sources.

sturlamolden, Sep 28, 2006
6. ### Steve HoldenGuest

wrote:
> efrat:

[...]
>
>>then why was the name "list" chosen?

>
>
> I'd too love to know why the wrong "list" name was chosen for them,
> instead of "array". (Maybe because "list" is shorter, or because ABC
> called them "lists"...)
>

I suspect it's because of their intrinsic one-dimensional nature.

regards
Steve
--
Steve Holden +44 150 684 7255 +1 800 494 3119
Holden Web LLC/Ltd http://www.holdenweb.com
Skype: holdenweb http://holdenweb.blogspot.com
Recent Ramblings http://del.icio.us/steve.holden

Steve Holden, Sep 28, 2006
7. ### Ramon Diaz-UriarteGuest

Going back to the original question, a related question: does anybody
know why there are so few books on data structures and algorithms that
use Python?

I remember that, at least ~ 12 years ago there were many (and very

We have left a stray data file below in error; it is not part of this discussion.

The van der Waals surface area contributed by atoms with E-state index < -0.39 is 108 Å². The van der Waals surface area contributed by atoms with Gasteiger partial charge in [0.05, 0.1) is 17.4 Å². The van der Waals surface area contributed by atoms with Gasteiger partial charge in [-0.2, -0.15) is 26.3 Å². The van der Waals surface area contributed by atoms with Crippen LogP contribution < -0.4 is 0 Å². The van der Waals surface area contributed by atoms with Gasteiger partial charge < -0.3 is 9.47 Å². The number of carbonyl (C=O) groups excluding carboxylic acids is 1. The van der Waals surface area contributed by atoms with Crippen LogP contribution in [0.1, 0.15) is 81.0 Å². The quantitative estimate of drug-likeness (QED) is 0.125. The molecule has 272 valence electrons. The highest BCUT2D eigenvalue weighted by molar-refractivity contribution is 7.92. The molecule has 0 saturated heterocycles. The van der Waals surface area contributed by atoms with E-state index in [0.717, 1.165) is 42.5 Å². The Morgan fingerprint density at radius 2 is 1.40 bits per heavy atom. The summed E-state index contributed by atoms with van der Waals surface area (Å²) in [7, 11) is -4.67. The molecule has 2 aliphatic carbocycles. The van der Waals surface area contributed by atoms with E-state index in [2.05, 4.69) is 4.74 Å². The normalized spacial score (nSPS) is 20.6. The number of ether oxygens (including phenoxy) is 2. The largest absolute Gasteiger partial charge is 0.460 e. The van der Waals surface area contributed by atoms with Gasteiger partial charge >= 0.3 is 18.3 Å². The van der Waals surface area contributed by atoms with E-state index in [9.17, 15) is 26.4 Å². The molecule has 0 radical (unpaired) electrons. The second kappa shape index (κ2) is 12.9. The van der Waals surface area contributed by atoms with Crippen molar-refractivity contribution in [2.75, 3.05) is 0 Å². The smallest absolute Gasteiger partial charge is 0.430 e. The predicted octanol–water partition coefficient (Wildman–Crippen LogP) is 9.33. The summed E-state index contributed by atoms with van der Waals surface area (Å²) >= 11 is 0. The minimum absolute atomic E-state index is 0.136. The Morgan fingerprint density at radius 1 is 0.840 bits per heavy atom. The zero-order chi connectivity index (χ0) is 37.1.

good) books that used Pascal for this topic. So when I did my own
search for one in Python (just for my own consumption and
enlightnment) and could only find the same one as the original poster
of this thread [1], I was very surprised. No publishers have felt the
need to fill this gap?

Best,

R.

"Data Structures and Algorithms with Object Oriented Design Patterns"
(http://www.brpreiss.com/books/opus7/html/book.html) and was surprised.

--
Ramon Diaz-Uriarte
Bioinformatics Unit
Spanish National Cancer Centre (CNIO)
http://ligarto.org/rdiaz

Ramon Diaz-Uriarte, Sep 28, 2006
8. ### Fredrik LundhGuest

Ramon Diaz-Uriarte wrote: